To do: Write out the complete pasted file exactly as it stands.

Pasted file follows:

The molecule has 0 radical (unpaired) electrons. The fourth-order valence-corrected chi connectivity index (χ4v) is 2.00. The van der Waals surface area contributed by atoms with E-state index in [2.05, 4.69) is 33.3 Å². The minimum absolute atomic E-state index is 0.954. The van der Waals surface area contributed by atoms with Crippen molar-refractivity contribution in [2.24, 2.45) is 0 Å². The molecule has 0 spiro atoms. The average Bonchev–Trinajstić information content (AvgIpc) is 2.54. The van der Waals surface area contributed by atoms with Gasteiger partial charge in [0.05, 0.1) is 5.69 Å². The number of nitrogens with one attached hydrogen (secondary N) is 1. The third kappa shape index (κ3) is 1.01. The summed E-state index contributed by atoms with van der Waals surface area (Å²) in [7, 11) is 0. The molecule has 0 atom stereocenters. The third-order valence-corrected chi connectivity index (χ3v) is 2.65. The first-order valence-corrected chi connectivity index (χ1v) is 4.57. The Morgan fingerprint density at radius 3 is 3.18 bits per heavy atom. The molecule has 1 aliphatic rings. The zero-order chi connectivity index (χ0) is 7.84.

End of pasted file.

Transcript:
The molecule has 0 radical (unpaired) electrons. The fourth-order valence-corrected chi connectivity index (χ4v) is 2.00. The van der Waals surface area contributed by atoms with E-state index in [2.05, 4.69) is 33.3 Å². The minimum absolute atomic E-state index is 0.954. The van der Waals surface area contributed by atoms with Crippen molar-refractivity contribution in [2.24, 2.45) is 0 Å². The molecule has 0 spiro atoms. The average Bonchev–Trinajstić information content (AvgIpc) is 2.54. The van der Waals surface area contributed by atoms with Gasteiger partial charge in [0.05, 0.1) is 5.69 Å². The number of nitrogens with one attached hydrogen (secondary N) is 1. The third kappa shape index (κ3) is 1.01. The summed E-state index contributed by atoms with van der Waals surface area (Å²) in [7, 11) is 0. The molecule has 0 atom stereocenters. The third-order valence-corrected chi connectivity index (χ3v) is 2.65. The first-order valence-corrected chi connectivity index (χ1v) is 4.57. The Morgan fingerprint density at radius 3 is 3.18 bits per heavy atom. The molecule has 1 aliphatic rings. The zero-order chi connectivity index (χ0) is 7.84.